At none of the out-stations, except Taboo, where Mr. Minor supports five children at his own expense, have our limited means made it possible to have boarding-schools. At Cavalla alone, as for twenty years past, in God's good providence, the boarding.schools continue to bless about fifty children with Christian education, and to send forth, from year to year, Christian families to illustrate the religion of Jesus at this and other stations.

The moral condition of the boarding-schools and Christian village has been good during the past year. Besides the stated public services on Sundays and Wednesdays, prayer-meetings for villagers and advanced scholars are held by Mrs. Paine and Miss Griswold. The latter has also formed a Sewing Society of the Christian village women, which makes on an average ten dollars a month; applying this amount to the support of our native deacon. A weekly catechetical service is held in my study for the benefit of the adult converts residing in the heathen towns.

Except our Christian congregation, residing on the Mission premises, the attendance on the public services is fluctuating.. The average has not been over one hundred and fifty, though it has often reached two hundred and fifty.

A more friendly disposition towards Christianity has become general, but little sensibility is manifested towards its claims. Heathenism has been checked, modified, and, in many features, destroyed. Indeed, the general bearing of the people fowards Christianity differs not very greatly from that of the more worldly masses in civilized countries.

In the regular services of the Church at Cavalla, as well as in missionary efforts in surrounding heathen towns and tribes, I have been greatly assisted by our native deacon, Rev. C. F. Jones.

STATISTICS OF CAVALLA DISTRICT.

Baptisms, from January, 1861, to July, 1862—Adult, Native, 17; Infant, Native, 12: Total, 29.' Confirmations : Total, 25. Communicants : Foreign, 3; Colonist, 2; Native, 82: Total, 87. Marriages : Native, 8. Deaths : Foreign, 1; Native, 4: Total, 5. Scholars : Colonist, 4; Boarding, (Native,) 51; Day, 6: Total, 61. Missionary Contributions and Sewing Society, $139.36; Communion Alms, $17.95: Total, $157.31.

5. BOHLEN DISTRICT. It is with devout gratitude to the God of all grace that I can report to the Board, not only an interior Station, bnt an interior Missionary District-occupied. Bohlen Station, begun in faith five years ago, has proved a vine of God's own planting. The means of support came simultaneously with the opening of the way to it, and ever since, amidst difficulties and afflictions, the Head of the Church has removed obstacles, and sent the laborers to occupy and develop it.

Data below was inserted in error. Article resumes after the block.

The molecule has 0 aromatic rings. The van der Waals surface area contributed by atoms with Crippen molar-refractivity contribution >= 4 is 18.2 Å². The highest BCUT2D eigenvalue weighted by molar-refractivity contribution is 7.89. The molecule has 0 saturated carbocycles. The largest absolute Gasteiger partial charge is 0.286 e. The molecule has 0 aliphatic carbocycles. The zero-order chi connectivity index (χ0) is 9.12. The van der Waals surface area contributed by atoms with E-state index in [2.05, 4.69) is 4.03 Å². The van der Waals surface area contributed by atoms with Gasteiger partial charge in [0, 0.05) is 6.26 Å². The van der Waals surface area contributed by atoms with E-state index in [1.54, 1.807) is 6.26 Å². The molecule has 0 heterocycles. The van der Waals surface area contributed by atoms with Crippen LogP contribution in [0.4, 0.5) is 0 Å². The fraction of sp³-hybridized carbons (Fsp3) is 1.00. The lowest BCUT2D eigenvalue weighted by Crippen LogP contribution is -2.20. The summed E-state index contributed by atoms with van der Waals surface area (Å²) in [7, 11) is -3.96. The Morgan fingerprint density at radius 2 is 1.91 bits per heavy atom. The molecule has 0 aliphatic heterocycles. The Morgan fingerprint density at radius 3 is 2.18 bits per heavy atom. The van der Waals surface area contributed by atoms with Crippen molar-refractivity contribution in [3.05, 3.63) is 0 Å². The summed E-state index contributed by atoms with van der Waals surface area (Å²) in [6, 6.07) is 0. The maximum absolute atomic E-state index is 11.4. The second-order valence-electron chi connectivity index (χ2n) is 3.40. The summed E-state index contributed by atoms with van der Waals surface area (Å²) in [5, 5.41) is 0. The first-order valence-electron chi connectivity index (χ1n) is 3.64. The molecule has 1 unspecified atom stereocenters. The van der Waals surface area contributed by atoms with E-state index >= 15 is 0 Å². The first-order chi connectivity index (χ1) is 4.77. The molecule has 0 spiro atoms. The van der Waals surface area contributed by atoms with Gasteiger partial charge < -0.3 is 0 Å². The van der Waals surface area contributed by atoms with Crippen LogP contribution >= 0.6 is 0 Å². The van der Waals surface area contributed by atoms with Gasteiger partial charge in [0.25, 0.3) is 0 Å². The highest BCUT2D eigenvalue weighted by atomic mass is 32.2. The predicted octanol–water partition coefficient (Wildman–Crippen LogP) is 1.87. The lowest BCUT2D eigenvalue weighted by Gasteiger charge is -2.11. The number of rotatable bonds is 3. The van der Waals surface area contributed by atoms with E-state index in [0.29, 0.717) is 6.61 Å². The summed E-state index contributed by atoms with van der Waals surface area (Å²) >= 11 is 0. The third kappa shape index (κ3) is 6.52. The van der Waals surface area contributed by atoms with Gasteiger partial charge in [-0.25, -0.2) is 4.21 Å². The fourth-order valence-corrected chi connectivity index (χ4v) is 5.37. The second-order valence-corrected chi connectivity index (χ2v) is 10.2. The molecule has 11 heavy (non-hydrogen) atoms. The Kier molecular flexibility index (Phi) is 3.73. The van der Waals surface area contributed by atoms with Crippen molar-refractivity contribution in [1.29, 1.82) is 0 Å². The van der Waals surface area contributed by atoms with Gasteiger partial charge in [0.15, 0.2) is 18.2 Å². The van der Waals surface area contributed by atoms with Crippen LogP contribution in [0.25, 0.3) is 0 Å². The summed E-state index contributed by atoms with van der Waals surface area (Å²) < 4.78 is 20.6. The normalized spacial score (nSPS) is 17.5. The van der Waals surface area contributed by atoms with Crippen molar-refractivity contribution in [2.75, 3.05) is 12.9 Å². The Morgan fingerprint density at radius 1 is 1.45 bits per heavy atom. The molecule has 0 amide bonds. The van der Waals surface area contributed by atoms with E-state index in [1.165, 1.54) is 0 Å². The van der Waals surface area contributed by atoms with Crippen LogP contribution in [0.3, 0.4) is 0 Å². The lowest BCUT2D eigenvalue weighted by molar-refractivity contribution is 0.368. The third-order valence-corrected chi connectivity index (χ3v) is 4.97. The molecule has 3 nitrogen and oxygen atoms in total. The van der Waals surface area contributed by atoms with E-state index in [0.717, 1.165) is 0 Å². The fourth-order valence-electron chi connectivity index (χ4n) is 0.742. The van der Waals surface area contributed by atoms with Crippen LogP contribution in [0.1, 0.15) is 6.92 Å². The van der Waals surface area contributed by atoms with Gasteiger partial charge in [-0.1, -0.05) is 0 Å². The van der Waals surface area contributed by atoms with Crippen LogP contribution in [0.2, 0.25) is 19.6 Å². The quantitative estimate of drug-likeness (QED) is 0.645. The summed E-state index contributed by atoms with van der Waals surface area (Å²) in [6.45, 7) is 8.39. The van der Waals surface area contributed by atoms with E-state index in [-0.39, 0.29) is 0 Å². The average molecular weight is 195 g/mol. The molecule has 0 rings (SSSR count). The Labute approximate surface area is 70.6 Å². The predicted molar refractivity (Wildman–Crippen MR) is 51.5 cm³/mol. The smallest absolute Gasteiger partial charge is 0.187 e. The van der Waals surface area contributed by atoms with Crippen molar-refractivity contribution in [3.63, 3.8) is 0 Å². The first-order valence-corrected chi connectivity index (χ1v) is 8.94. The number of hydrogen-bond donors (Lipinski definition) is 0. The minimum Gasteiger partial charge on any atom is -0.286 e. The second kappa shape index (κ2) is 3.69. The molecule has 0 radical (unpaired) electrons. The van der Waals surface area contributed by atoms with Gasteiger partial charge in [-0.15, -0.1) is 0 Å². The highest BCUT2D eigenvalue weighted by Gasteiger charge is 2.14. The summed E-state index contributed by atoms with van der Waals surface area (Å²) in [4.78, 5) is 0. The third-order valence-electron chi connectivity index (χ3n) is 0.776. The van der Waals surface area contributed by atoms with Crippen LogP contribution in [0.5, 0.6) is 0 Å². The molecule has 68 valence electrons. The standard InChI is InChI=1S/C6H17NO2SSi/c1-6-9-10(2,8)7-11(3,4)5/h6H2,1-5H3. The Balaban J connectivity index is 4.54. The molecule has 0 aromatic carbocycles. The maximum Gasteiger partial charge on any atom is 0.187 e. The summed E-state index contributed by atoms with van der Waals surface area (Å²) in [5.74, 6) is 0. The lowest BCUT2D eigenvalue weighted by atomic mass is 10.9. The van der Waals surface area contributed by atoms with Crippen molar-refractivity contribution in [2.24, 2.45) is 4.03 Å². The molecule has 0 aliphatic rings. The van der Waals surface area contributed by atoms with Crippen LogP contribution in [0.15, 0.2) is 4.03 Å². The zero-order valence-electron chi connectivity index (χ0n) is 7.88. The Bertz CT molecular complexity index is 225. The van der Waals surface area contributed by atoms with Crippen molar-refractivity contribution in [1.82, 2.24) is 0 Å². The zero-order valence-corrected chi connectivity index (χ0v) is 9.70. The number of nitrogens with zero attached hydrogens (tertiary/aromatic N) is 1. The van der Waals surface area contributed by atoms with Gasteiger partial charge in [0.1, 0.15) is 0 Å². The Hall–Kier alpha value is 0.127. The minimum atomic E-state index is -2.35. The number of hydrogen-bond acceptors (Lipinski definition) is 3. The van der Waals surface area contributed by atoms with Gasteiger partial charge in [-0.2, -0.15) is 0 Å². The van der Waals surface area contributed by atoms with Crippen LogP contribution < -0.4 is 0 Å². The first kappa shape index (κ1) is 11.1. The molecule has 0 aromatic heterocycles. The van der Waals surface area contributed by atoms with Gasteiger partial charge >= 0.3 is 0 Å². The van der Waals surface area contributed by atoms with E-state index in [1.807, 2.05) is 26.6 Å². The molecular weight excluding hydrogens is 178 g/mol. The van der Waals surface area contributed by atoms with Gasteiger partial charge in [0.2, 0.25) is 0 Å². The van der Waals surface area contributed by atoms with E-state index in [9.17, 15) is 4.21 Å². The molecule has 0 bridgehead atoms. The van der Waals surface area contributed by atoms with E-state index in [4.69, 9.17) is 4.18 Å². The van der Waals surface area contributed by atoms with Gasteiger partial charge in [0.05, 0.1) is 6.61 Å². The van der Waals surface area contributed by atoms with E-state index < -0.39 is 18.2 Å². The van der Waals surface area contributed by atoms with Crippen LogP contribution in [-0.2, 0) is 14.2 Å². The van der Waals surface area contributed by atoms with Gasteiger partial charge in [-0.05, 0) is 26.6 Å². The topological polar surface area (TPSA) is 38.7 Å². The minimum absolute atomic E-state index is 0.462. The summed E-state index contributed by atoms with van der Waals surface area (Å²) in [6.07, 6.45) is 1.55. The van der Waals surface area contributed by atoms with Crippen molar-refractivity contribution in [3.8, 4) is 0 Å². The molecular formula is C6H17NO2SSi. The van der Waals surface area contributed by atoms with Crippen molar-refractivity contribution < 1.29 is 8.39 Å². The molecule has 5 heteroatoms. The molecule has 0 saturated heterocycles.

In December last, compelled by ill health, the Rev. Mr. Messenger and his wife left for the United States. The latter, in the

mysterious providence of God, died in sight of her native land. They had labored hard and done much, preparing the house and premises at Bohlen to be a Mission Station. Their sudden departure left it destitute, for a season, of a suitable head. But God had already called one in every way qualified to succeed them. In the Rev. J. G. Auer, who came to us from the Basle Mission, on the Gold coast, in February, and who was ordained at Easter, we have an experienced and well-furnished Missionary. He was appointed to Bohlen, and removed to the Station, after a preliminary visit, in March, since which time he has been devoted to the interests of Christ there. He is assisted by Mrs. Auer, late Miss Ball, and T. C. Brownell, also several Christians, who have gone from Cavalla as mechanics or day laborers.

Three families from Nitie-Lu have removed to the portion of the Mission premises occupied by T. C. Brownell, with the view of becoming disciples of Christ. Mr. Auer proposes to increase his school, and elevate the standard of education as soon as possible. His qualifications and experience will render advice and services in this department invaluable to the Mission in general, as well as to his own Station.

Tebo Station, under W. H. Kinkle, is now a part of the Bohlen District. Mr. Kinkle occupies this Station, assisted by Francis

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Hoskins, as teacher. Until lately, they had six scholars, who were making good progress, but, owing to those sudden freaks so apt to arise in early efforts amongst the heathen, the children were suddenly taken away by their parents ; so now, the catechist and his assistant have to content themselves with Missionary efforts in the numerous and widely-scattered towns, making up the Tebo Tribe.

STATISTICS.

Communicants: Foreign, 2; Colonist, 2; Native, 11: Total, 15. Scholars: Boarding, 10 at Bohlen; 6 at Tebo: Total, 16. Cathechist, 1; Teacher, (Foreign,) 1.

GENERAL SUMMARY.

Missionaries, Foreign, including Bishop, 4. Colonist, 6; Native, 1: Total, 7. Assistants : Foreign, 4; Colonist, 3 ; Native, 16 : Total, 23. Candidates for Orders : Colonist, 3 ; Native, 1: Total, 4. Baptisms : Infant, Colonist, 14; Native, 36 : Total, 50-- Adult, Colonist, 4; Native, 27 : Total, 31. Confirmations : Total, 61. Ordinations: Priests, Foreign, 1; Colonist, 1: Total, 2-Deacons, Foreign, 2; Colonist, 1: Total, 3.

Communicants : Foreign, 8; Colonist, 200; Native, 149; Total, 357. Scholars : Colonist, Boarding, 20; Native, Boarding, 87: Total, 107--Colonist, Day, 215; Native, Day and Evening, 130: Total, 345. Marriages, (returns imperfect;) Colonist, 12; Native, 9: Total, 21. Deaths, (returns imperfect :) Colonist, 18; Native, 12: Total, 30. Contributions : Church Building and Repairs, about $1,000; Missionary, (imperfect,) $355.41; Alms, $53.51 : Total, $1,408.92.

CONCLUSION.

The cursory survey of the Mission above taken will show that, by God's grace, it has been earnestly at work, and grown. too, amidst adverse circumstances. But this cannot justify the Church before God, in allowing it to remain in its present embarrassed condition. It has been stated that, while nearly all stations previously opened remain occupied, their expenditures have been cut down to the lowest point compatible with actual existence. This has curtailed most lamentably that most important means of advancing and sustaining the kingdom of Christ every whereChristian education. The number of beneficiaries, it will be observed, is smaller than in previous years, while it should have been more than doubled.

Again, while in faith we have embraced the wide fields, white to the harvest around us, we have in truth but barely surveyed and entered them. Our five Missionary Districts embrace a populationLiberian and native--of at least half a million of people. For the evangelization of these masses, except in the colonies, there has been but little, indeed, done. We, who have attempted most, feel most painfully that this remark but too well applies to ourselves, and that we can not hope to accomplish much with the limited means of men and money at our disposal.